HERE IS WHY KENYA’S 1ST MOBILITY ACCELERATOR IS THRIVING
- George Masila
- July 5, 2019
- 0 Comments
Let’s begin by flashing back to May 2018 when C4DLab was presented an award to implement the Transformative Urban Mobility Initiative (TUMI) Startup Accelerator. Being one of the flagship projects of the TUMI Global Urban Mobility challenge of 2018, the acceleration programme was meant to facilitate sustainable urban mobility innovations by offering mobility startups and innovators technical and financial support towards solving urban mobility challenges in African cities. So has this been achieved? Let’s find out!
The accelerator has incubated eight startups for a period of six months. The acceleration process begun in December 2018 with different service providers and mentors taking through the first cohort throughout the 6 months journey until May 2019. This has opened new avenues for the eight startups.
The avenues brought new opportunities for the startups including getting a chance to present their innovations during a mid-term pitching event to investors and government stakeholder workshops in March and May 2019. They also presented their innovations at the Inaugural UNHABITAT Assembly held in May 2019. This notwithstanding, they have also been linked up with potential partners and funders interested in their businesses. The startups pitched to potential investors at the Urban Mobility Summit-Nairobi on the 10th of June, which was a side event of Nairobi Innovation Week, 2019.
The acceleration programme has impacted in the best way possible on each individual startup with all eight enterprises gaining traction in different ways. This is a promise that such ventures when supported can actually solve Africa’s Mobility challenges in the global agenda of sustainable urban mobility and smart cities. Here is a review of the individual startups, their success stories and traction since joining the TUMI Startup Accelerator.
Twende a technology company offering convenient and comfortable alternatives to long-distance travel by providing a platform is now having discussions with a German investor they met at the Mobility Summit (Huss Group) for potential investment. Further, Twende is now working with a resident association (Imara Daima) to mobilize for carpooling. The venture is also currently developing a proposal on carpooling with CODATU and the French Development Bank which is set to launch the startup into new revenue levels.
Auto Truck a green technology company that fabricates and locally assembles electric powered three-wheeler light duty Cabs (Elo-Cabs) and handcarts (Elo-Carts) has been able to partner with the Kenyan government run institution – National Youth Service (NYS) to help in mass production of the electric three- wheeler Cabs handcarts. This is because NYS got most of the machinery that they required.
GetBoda has formed a partnership with Opibus to produce electric motorcycles for sale and also to be used in the GetBoda deliveries. The Accelerator also helped them in setting up a signboard outside one of their pickup stations, this is set to make GetBoda stand out from any other delivery and courier company in Kenya with efficiency and reduction of harmful emissions in the heart of GetBoda.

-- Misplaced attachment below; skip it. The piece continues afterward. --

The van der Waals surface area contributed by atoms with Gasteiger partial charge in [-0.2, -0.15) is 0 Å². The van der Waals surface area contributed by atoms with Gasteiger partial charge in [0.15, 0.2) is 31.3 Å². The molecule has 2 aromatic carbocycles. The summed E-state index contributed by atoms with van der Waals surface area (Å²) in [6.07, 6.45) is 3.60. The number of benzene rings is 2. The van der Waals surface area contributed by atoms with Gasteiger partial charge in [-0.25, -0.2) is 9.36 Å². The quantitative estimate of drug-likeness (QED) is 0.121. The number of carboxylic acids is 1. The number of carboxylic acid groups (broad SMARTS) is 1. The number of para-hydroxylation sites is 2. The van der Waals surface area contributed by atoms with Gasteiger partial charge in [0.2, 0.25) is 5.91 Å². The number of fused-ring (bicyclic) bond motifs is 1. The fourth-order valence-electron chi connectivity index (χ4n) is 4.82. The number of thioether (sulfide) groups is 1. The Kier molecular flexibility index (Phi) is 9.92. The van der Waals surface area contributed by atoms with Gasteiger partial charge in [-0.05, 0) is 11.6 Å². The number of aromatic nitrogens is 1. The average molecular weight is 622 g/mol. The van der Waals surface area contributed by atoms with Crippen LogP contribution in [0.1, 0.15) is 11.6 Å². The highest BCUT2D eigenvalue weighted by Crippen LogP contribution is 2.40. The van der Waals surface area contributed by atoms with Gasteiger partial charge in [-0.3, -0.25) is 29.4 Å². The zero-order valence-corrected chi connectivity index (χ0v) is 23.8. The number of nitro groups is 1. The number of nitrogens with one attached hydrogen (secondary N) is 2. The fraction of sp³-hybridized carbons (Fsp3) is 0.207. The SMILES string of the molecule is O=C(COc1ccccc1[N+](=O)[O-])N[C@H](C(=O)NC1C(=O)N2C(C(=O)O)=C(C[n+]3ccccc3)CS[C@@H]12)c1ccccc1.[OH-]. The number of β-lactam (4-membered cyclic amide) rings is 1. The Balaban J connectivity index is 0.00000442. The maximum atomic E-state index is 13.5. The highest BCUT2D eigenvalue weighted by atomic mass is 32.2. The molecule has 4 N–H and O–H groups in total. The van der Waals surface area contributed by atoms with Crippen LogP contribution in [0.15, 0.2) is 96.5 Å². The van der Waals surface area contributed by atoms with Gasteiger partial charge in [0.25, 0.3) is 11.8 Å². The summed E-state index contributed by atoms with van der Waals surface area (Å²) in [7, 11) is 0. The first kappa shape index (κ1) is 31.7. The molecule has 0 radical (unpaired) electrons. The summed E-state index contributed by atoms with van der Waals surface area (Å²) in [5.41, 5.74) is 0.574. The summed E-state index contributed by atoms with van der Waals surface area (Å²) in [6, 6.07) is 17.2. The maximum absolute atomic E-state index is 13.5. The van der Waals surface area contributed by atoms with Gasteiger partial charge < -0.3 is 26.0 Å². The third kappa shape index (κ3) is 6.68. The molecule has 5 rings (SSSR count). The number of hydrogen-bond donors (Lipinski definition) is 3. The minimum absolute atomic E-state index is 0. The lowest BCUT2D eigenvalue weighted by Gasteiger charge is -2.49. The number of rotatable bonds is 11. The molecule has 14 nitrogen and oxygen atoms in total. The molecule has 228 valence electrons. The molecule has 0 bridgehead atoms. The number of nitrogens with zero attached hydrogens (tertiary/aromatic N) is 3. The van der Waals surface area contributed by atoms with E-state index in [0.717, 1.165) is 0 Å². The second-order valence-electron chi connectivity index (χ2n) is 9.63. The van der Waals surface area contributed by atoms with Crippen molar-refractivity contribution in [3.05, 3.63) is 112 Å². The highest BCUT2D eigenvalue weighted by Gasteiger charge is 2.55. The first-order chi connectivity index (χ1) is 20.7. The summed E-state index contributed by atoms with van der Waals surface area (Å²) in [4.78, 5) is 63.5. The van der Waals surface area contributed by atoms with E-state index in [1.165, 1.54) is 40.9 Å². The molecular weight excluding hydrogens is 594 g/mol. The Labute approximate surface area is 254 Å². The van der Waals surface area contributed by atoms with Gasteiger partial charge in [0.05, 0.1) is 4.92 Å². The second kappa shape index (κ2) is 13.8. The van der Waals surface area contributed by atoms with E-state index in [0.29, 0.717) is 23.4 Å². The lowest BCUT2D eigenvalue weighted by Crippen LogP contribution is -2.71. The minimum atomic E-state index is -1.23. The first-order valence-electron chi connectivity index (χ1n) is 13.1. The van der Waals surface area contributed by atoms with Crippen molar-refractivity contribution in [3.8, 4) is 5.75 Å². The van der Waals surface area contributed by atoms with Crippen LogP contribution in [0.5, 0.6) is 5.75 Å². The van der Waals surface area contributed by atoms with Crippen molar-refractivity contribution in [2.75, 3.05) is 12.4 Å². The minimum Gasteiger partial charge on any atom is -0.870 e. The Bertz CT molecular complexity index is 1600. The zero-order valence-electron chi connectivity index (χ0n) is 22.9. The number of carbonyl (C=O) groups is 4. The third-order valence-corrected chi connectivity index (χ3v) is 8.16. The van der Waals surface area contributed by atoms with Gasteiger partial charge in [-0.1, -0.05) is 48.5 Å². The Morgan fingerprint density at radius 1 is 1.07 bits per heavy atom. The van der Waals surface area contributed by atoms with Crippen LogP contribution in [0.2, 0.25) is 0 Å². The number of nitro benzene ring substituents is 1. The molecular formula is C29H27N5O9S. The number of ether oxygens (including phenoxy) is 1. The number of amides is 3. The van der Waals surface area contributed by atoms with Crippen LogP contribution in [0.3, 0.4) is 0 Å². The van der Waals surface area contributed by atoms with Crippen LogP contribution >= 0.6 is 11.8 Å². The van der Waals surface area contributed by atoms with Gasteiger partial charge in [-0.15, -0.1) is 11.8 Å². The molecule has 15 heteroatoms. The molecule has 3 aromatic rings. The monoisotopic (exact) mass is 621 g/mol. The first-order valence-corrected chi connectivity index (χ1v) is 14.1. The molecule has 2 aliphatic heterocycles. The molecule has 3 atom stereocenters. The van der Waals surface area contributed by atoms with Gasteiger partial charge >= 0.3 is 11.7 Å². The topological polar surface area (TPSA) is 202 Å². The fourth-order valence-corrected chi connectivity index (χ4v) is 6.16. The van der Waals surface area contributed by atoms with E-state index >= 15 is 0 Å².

MyRide Africa after joining the TUMI Accelerator programme has since partnered with Ubabi, a startup admitted in the TUMI Accelerator. This partnership offers Ubabi a digital platform for clients to request for rides. This is the perfect example of the old tale that ‘If you’re making engines and your friend is making car bodies, come together and make cars!’
Through its mobile based platform, MyRide Africa connects commuters, PSV crew (Drivers and Conductors), Owners and SACCOs while collecting real-time data meant to make commuters and the PSV crew make data informed decisions. Recently, the startup got two new partners from the government meet startups meeting: a matatu SACCO and Isuzu. My Ride is branding its posters in all vehicles in the matatu SACCO, selling them adverts to other clients as well as improving their services to be more efficient. MyRide is selling data to Isuzu which is helping the vehicles manufacturer in making decisions for awards it offers to the best Public Service Vehicle (PSV) ‘matatu’ in Nairobi, Kenya.
Ubabi a membership based vanpooling service whose focus is to provide safe, comfortable, convenient, affordable, and environment – friendly urban transportation was previously not making any revenue. By partnering with MyRide Africa, Ubabi has now generated a revenue of KES 40,000 with at least 50 trips done so far. Further, Ubabi is collaborating with the Kenya Bus Service (KBS) to manage the KBS passenger fleets in their bus stations.
Ubabi has also had talks with the Nairobi County and the Kenya Alliance of Residence Association (KARA) and are doing a joint concept to mobilize resident associations to discuss transport as much as they are discussing security and other issues.
Obaigo, a personal mobile and web-based delivery platform which gives users and commuters a new way to make money by making deliveries on trips they’re already taking around the city or upcountry has since admission seen its platform facilitated by the TUMI Accelerator by part payment of the Obaigo platform development.
This is a clear indication of what the TUMI Startup Accelerator can do by working together with innovators and development agencies in the quest for sustainable urban mobility. It’s undisputable that mobility services and infrastructure are essential to achieving most if not all SDGs!
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